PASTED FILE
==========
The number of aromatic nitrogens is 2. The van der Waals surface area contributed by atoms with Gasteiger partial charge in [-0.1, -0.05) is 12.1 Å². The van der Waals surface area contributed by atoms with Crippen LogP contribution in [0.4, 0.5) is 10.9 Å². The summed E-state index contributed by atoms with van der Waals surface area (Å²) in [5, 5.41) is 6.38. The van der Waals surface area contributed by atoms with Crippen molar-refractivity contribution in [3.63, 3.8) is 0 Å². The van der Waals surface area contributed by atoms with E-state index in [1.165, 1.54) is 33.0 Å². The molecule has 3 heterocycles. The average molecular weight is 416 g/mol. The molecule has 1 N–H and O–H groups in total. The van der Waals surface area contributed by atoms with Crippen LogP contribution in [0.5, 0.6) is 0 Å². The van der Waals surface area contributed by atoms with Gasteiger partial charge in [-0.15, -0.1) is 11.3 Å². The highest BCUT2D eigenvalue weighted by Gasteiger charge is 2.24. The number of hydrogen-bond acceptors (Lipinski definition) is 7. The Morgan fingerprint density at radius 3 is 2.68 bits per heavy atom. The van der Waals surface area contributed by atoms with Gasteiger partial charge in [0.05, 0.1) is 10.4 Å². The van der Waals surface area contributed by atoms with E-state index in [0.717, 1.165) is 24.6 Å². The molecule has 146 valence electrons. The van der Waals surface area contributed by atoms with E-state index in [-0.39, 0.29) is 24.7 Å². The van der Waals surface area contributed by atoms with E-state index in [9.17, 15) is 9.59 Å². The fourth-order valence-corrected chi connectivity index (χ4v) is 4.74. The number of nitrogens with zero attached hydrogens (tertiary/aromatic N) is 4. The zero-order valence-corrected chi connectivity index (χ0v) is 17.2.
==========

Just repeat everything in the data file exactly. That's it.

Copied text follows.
The number of aromatic nitrogens is 2. The van der Waals surface area contributed by atoms with Gasteiger partial charge in [-0.1, -0.05) is 12.1 Å². The van der Waals surface area contributed by atoms with Crippen LogP contribution in [0.4, 0.5) is 10.9 Å². The summed E-state index contributed by atoms with van der Waals surface area (Å²) in [5, 5.41) is 6.38. The van der Waals surface area contributed by atoms with Crippen molar-refractivity contribution in [3.63, 3.8) is 0 Å². The van der Waals surface area contributed by atoms with E-state index in [1.165, 1.54) is 33.0 Å². The molecule has 3 heterocycles. The average molecular weight is 416 g/mol. The molecule has 1 N–H and O–H groups in total. The van der Waals surface area contributed by atoms with Crippen LogP contribution in [0.5, 0.6) is 0 Å². The van der Waals surface area contributed by atoms with Gasteiger partial charge in [-0.15, -0.1) is 11.3 Å². The highest BCUT2D eigenvalue weighted by Gasteiger charge is 2.24. The number of hydrogen-bond acceptors (Lipinski definition) is 7. The Morgan fingerprint density at radius 3 is 2.68 bits per heavy atom. The van der Waals surface area contributed by atoms with Gasteiger partial charge in [0.05, 0.1) is 10.4 Å². The van der Waals surface area contributed by atoms with E-state index in [0.717, 1.165) is 24.6 Å². The molecule has 146 valence electrons. The van der Waals surface area contributed by atoms with E-state index in [-0.39, 0.29) is 24.7 Å². The van der Waals surface area contributed by atoms with E-state index in [9.17, 15) is 9.59 Å². The fourth-order valence-corrected chi connectivity index (χ4v) is 4.74. The number of nitrogens with zero attached hydrogens (tertiary/aromatic N) is 4. The zero-order valence-corrected chi connectivity index (χ0v) is 17.2.